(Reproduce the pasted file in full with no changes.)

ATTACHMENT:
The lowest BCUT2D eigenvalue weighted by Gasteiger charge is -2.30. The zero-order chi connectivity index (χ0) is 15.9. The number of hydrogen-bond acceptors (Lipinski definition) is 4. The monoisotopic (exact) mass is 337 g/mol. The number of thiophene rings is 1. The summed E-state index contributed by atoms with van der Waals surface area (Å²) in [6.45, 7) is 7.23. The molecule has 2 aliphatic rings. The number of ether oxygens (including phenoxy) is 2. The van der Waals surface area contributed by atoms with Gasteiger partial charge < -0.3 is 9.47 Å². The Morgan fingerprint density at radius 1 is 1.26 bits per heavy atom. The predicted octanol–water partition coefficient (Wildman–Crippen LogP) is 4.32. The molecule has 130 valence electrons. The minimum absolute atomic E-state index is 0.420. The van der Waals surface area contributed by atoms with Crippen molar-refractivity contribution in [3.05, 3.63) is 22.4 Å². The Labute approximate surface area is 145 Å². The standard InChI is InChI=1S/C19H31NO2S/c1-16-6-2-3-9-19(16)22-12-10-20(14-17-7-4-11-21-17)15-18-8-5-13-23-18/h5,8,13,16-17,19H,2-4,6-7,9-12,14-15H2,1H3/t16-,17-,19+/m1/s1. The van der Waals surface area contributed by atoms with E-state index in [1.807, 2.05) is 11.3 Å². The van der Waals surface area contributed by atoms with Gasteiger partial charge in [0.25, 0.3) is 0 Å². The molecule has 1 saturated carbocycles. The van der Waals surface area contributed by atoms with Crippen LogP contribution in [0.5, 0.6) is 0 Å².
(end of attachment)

The lowest BCUT2D eigenvalue weighted by Gasteiger charge is -2.30. The zero-order chi connectivity index (χ0) is 15.9. The number of hydrogen-bond acceptors (Lipinski definition) is 4. The monoisotopic (exact) mass is 337 g/mol. The number of thiophene rings is 1. The summed E-state index contributed by atoms with van der Waals surface area (Å²) in [6.45, 7) is 7.23. The molecule has 2 aliphatic rings. The number of ether oxygens (including phenoxy) is 2. The van der Waals surface area contributed by atoms with Gasteiger partial charge < -0.3 is 9.47 Å². The Morgan fingerprint density at radius 1 is 1.26 bits per heavy atom. The predicted octanol–water partition coefficient (Wildman–Crippen LogP) is 4.32. The molecule has 130 valence electrons. The minimum absolute atomic E-state index is 0.420. The van der Waals surface area contributed by atoms with Crippen molar-refractivity contribution in [3.05, 3.63) is 22.4 Å². The Labute approximate surface area is 145 Å². The standard InChI is InChI=1S/C19H31NO2S/c1-16-6-2-3-9-19(16)22-12-10-20(14-17-7-4-11-21-17)15-18-8-5-13-23-18/h5,8,13,16-17,19H,2-4,6-7,9-12,14-15H2,1H3/t16-,17-,19+/m1/s1. The van der Waals surface area contributed by atoms with E-state index in [1.807, 2.05) is 11.3 Å². The van der Waals surface area contributed by atoms with Gasteiger partial charge in [0.25, 0.3) is 0 Å². The molecule has 1 saturated carbocycles. The van der Waals surface area contributed by atoms with Crippen LogP contribution in [0.5, 0.6) is 0 Å².